Locally produced cook stoves promote energy efficiency in Malawi
Nora Lindstrom, Lilongwe Community Manager
Lilongwe, 6 April 2015
The fourth annual Cleaner Cooking Open Day was celebrated in Lilongwe on 13 March 2015. Organised by Clioma, a partner in the DISCOVER consortium, the event brought together a variety of actors — from the private sector to community groups — involved in developing and promoting renewable and efficient cooking and household energy options for Malawi.
This is a serious issue in a country where less than 10 percent of the population is estimated to have access to electricity. In Lilongwe, the cost of electricity and, significantly, the cost of electricity connections, means only nine percent of households are connected to the parastatal provider ESCOM, and, inevitably, those represent the wealthier households in the city. This leaves Lilongwe's poor, like most of the country, to rely on using biomass — wood, charcoal — for cooking and heating needs. Although wood can be a sustainable source of energy, heavy reliance on biomass in Malawi has myriad negative impacts: extensive deforestation, respiratory illnesses (especially among women and children who are subjected to air pollution), fire hazards, and burdens on the already meagre incomes of the poor.
The issue has received high level attention in Malawi. While President, Joyce Banda made a commitment to the Global Alliance for Clean Cookstoves to make two million cleaner cook stoves available to Malawians by the year 2020. Likewise, during his keynote address at the Cleaner Cooking event this year, Minister of Natural Resources, Energy and Mining Atupele Muluzi stressed that "[w]e have to replace charcoal. We have to replace wood fuel and we have to find alternatives that are environmentally sustainable and alternatives that are cost effective, affordable and with health benefits as well."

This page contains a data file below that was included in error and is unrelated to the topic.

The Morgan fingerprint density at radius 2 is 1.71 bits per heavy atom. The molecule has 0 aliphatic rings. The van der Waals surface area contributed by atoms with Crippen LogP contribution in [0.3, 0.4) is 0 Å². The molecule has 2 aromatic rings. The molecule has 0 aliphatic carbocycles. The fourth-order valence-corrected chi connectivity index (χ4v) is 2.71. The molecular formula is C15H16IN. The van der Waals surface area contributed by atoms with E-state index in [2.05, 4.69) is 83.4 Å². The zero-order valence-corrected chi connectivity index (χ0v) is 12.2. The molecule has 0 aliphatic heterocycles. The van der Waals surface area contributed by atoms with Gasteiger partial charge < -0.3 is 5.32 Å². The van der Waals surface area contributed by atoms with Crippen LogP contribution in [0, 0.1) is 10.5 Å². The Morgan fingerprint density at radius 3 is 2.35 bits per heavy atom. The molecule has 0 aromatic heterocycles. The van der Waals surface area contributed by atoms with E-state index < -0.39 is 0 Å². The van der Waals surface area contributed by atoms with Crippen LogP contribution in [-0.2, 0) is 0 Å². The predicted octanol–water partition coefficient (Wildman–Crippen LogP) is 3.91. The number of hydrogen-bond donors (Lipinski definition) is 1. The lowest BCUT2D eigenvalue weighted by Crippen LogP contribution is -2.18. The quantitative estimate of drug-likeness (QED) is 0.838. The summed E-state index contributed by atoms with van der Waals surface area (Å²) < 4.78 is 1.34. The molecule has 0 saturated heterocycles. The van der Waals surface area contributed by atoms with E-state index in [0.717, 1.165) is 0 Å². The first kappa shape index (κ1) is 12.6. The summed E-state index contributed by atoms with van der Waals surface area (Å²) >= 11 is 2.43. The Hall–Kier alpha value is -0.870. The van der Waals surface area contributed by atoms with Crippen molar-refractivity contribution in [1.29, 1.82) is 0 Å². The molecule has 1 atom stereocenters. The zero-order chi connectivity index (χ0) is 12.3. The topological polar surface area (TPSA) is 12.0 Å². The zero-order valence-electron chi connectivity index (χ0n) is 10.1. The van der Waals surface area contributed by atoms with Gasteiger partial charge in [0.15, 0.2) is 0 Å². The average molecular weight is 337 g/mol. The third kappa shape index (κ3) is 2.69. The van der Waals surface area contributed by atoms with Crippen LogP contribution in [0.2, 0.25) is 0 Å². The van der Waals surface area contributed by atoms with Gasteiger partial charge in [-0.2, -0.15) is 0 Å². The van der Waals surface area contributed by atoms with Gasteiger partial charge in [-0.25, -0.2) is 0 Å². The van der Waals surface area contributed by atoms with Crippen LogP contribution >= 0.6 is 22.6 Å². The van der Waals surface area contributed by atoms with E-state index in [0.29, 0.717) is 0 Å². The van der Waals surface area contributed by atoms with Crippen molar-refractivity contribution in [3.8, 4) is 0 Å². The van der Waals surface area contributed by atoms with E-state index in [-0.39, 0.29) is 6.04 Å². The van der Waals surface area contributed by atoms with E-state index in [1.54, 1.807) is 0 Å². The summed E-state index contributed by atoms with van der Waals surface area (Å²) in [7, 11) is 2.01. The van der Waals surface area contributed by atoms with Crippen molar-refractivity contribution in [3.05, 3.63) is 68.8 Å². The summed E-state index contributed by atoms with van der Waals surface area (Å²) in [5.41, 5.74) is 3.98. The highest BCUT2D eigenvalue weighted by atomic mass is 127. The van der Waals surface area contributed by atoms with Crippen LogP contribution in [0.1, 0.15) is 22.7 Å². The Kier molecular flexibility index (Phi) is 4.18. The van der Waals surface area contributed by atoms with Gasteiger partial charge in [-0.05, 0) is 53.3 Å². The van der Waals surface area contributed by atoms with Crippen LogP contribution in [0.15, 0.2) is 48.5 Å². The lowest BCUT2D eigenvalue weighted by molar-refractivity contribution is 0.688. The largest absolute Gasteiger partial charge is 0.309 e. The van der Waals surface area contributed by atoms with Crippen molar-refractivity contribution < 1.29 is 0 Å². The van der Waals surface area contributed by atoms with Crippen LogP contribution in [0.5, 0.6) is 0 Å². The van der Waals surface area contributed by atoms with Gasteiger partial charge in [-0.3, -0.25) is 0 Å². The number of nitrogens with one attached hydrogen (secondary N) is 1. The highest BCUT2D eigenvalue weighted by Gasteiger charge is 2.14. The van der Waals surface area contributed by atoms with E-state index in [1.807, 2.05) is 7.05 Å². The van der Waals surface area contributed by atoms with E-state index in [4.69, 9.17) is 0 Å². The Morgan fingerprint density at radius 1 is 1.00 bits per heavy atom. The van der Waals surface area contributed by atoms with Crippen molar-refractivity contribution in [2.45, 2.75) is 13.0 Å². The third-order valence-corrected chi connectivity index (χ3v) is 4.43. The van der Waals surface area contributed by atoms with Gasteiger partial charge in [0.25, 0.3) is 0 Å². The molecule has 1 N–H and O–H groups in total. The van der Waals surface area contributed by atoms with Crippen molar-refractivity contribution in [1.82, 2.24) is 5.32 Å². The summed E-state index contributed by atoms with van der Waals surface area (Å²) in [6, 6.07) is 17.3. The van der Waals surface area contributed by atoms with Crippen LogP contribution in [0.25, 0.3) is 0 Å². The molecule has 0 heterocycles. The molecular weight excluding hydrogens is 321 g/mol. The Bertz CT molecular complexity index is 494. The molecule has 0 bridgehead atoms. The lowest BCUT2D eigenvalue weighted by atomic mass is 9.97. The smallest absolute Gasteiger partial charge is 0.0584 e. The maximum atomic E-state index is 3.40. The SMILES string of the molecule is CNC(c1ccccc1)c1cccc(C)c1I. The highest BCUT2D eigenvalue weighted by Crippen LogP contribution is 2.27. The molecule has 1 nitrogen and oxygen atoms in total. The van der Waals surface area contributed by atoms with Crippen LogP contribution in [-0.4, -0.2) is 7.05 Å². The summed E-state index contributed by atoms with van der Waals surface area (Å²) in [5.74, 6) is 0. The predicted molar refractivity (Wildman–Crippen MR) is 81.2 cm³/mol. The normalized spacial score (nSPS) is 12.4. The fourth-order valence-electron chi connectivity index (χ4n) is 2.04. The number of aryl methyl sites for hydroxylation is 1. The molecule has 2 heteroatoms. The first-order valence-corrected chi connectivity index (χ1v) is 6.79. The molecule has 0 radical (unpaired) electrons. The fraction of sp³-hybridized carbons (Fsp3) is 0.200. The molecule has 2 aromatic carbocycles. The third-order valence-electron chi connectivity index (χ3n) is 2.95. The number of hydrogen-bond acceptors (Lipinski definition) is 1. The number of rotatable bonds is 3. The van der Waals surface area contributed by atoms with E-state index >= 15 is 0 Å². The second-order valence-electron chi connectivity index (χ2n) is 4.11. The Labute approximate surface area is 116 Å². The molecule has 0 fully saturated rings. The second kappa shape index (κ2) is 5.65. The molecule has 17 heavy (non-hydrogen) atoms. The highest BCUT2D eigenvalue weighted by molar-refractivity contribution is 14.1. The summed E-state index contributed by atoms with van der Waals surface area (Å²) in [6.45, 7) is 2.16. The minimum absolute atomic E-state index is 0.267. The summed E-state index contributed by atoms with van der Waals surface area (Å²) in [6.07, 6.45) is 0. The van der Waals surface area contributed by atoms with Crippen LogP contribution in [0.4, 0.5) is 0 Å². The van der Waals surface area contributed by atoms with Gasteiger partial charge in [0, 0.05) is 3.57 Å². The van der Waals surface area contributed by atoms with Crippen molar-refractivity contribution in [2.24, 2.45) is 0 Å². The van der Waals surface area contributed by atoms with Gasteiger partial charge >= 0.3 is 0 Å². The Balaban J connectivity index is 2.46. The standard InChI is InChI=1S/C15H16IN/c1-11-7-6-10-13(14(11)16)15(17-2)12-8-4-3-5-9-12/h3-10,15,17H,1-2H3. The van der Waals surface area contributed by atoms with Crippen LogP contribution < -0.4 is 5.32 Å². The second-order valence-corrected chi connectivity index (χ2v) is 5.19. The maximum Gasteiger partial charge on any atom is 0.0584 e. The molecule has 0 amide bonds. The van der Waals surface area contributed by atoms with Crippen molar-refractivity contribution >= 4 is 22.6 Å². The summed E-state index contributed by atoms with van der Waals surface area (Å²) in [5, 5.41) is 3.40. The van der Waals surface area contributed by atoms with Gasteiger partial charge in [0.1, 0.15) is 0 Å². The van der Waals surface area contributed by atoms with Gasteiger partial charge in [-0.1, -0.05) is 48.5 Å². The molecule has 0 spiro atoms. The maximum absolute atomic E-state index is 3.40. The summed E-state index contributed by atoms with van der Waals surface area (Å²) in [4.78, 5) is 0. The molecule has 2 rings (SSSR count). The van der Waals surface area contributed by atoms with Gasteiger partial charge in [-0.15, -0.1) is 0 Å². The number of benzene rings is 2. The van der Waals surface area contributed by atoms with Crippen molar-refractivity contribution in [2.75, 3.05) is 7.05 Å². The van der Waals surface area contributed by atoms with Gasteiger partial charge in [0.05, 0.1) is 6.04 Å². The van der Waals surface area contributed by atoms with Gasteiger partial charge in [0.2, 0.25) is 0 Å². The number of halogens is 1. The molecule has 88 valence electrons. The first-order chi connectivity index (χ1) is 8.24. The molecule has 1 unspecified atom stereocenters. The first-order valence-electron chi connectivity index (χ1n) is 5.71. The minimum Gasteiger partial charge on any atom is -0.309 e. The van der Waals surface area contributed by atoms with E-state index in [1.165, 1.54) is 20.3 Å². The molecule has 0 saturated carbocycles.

One of those alternatives is the improved cook stove, known as chitetezo mbaula in Chichewa. Made from locally sourced clay, the simple, portable stoves sell for around USD $2.50. In Lilongwe, they are a fixture at many petrol stations, but also available at local markets in the townships where many are also produced. The key benefits of the stoves are that they consume up to 80 percent less wood and produce less hazardous smoke than a customary three-stone fire.
While any household using the stove will benefit, there are reasons the urban poor in particular can gain from using improved stoves. As there is a limited amount of firewood available for collection in Lilongwe and wood must therefore be bought, lower fuel consumption results in direct savings for poor households. According to the Maeve Project, which promotes the stoves in both rural and urban areas, the "[c]hitetezo mbaula saves one ton of wood per household per year." In addition, given the cramped living conditions in some of Lilongwe's poor settlements, a reduction in air pollution while cooking is likely to have a relatively larger positive impact in urban than rural areas.
Production of the stoves also offers gainful income-generating opportunities for the urban poor. Clay is easily available in many peri-urban settlements, and Lilongwe's growing population offers an ideal customer base. Many of the organisations providing training in the production of chitetezo stoves focus particularly on women, for a combination of reasons; the 18-women strong Kauma Stove Production Group in north-eastern Lilongwe not only generates an income for its members, but has also helped elevate the position of the women in the community more generally.
Comprehensive statistics on the reach of the improved stove in Lilongwe or elsewhere in the country are not yet available. However, the message from the 2015 Cleaner Cooking event is positive, to a large extent because the chitetezo stove has several key features that should help Malawi reach its two million goal by 2020: the stoves are quick and easy to use, they are locally made, and come with an eminently affordable price tag, even for the poor.